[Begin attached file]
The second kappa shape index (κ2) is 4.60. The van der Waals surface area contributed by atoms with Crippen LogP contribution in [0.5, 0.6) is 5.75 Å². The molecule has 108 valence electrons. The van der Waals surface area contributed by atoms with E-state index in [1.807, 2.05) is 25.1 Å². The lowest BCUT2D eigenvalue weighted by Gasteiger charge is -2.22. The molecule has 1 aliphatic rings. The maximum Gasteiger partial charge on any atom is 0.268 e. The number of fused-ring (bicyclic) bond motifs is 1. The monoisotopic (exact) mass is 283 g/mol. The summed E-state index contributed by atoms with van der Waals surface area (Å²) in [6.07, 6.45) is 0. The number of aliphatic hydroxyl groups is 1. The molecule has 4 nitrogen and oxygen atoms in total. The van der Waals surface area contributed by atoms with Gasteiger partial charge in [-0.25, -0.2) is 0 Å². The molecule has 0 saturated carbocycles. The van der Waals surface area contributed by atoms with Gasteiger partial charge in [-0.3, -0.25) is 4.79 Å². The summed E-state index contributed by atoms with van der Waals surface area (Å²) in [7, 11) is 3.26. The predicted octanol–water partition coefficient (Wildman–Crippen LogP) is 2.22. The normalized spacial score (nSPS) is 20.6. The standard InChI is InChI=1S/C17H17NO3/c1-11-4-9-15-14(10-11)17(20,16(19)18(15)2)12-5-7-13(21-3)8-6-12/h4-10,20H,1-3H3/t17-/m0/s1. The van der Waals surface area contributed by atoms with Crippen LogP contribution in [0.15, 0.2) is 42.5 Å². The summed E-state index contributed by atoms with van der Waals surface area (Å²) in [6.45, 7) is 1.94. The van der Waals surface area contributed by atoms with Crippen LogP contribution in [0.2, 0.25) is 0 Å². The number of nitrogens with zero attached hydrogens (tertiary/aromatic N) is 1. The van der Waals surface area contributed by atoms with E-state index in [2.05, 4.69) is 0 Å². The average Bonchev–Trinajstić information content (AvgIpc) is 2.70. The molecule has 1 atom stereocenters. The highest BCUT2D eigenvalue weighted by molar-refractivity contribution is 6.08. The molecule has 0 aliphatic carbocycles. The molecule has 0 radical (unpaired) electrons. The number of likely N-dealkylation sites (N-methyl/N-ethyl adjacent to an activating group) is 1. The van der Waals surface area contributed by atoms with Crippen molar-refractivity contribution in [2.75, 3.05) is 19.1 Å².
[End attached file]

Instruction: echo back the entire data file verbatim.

The second kappa shape index (κ2) is 4.60. The van der Waals surface area contributed by atoms with Crippen LogP contribution in [0.5, 0.6) is 5.75 Å². The molecule has 108 valence electrons. The van der Waals surface area contributed by atoms with E-state index in [1.807, 2.05) is 25.1 Å². The lowest BCUT2D eigenvalue weighted by Gasteiger charge is -2.22. The molecule has 1 aliphatic rings. The maximum Gasteiger partial charge on any atom is 0.268 e. The number of fused-ring (bicyclic) bond motifs is 1. The monoisotopic (exact) mass is 283 g/mol. The summed E-state index contributed by atoms with van der Waals surface area (Å²) in [6.07, 6.45) is 0. The number of aliphatic hydroxyl groups is 1. The molecule has 4 nitrogen and oxygen atoms in total. The van der Waals surface area contributed by atoms with Gasteiger partial charge in [-0.25, -0.2) is 0 Å². The molecule has 0 saturated carbocycles. The van der Waals surface area contributed by atoms with Gasteiger partial charge in [-0.3, -0.25) is 4.79 Å². The summed E-state index contributed by atoms with van der Waals surface area (Å²) in [7, 11) is 3.26. The predicted octanol–water partition coefficient (Wildman–Crippen LogP) is 2.22. The normalized spacial score (nSPS) is 20.6. The standard InChI is InChI=1S/C17H17NO3/c1-11-4-9-15-14(10-11)17(20,16(19)18(15)2)12-5-7-13(21-3)8-6-12/h4-10,20H,1-3H3/t17-/m0/s1. The van der Waals surface area contributed by atoms with Crippen LogP contribution in [0.15, 0.2) is 42.5 Å². The summed E-state index contributed by atoms with van der Waals surface area (Å²) in [6.45, 7) is 1.94. The van der Waals surface area contributed by atoms with Crippen LogP contribution in [0.2, 0.25) is 0 Å². The number of nitrogens with zero attached hydrogens (tertiary/aromatic N) is 1. The van der Waals surface area contributed by atoms with E-state index in [2.05, 4.69) is 0 Å². The average Bonchev–Trinajstić information content (AvgIpc) is 2.70. The molecule has 1 atom stereocenters. The highest BCUT2D eigenvalue weighted by molar-refractivity contribution is 6.08. The molecule has 0 aliphatic carbocycles. The molecule has 0 radical (unpaired) electrons. The number of likely N-dealkylation sites (N-methyl/N-ethyl adjacent to an activating group) is 1. The van der Waals surface area contributed by atoms with Crippen molar-refractivity contribution in [2.75, 3.05) is 19.1 Å².